What is low vision?
Low vision means that even with regular glasses, contact lenses,
medicine, or surgery, people find everyday tasks difficult to
do. Reading the mail, shopping, cooking, seeing the TV, and writing
can seem challenging.
Millions of Americans lose some of their vision every year. Irreversible
vision loss is most common among people over age 65.
Is losing vision just part of
No. Some normal changes in our eyes and vision occur as we get
older. However, these changes usually don't lead to low vision.
Most people develop low vision because of eye diseases and health
conditions like macular degeneration, cataract, glaucoma, and
diabetes. A few people develop vision loss after eye injuries
or from birth defects. While vision that's lost usually cannot
be restored, many people can make the most of the vision they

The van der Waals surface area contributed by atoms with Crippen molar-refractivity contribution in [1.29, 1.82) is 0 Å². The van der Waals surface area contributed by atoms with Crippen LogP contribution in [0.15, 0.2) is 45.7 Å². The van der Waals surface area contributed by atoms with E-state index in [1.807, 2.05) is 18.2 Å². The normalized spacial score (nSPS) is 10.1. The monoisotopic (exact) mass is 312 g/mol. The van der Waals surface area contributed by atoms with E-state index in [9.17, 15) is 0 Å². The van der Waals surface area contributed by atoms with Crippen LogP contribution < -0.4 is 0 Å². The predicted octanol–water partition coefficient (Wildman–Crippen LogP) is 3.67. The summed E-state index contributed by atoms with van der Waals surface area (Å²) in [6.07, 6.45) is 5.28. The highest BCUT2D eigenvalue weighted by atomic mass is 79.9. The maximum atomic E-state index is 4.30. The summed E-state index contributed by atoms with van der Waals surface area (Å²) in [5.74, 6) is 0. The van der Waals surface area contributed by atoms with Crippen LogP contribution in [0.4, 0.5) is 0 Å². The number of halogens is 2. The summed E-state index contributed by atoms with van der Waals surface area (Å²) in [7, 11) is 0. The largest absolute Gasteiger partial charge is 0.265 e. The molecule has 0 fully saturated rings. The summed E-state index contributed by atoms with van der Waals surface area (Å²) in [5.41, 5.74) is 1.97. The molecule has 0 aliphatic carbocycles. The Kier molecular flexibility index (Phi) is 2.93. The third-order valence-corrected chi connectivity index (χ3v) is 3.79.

Your eye care professional can tell the difference between normal
changes in the aging eye and those caused by eye diseases.
How do I know if I have low vision?
There are many signs that can signal vision loss. For example,
even with your regular glasses, do you have difficulty:
- Recognizing faces of friends and relatives?
- Doing things that require you to see well up close, like reading,
cooking, sewing, or fixing things around the house?
- Picking out and matching the color of your clothes?
Doing things at work or home because lights seem dimmer than
they used to?
- Reading street and bus signs or the names of stores?
Vision changes like these could be early warning signs of eye
disease. Usually, the earlier your problem is diagnosed, the better
the chance of successful treatment and keeping your remaining
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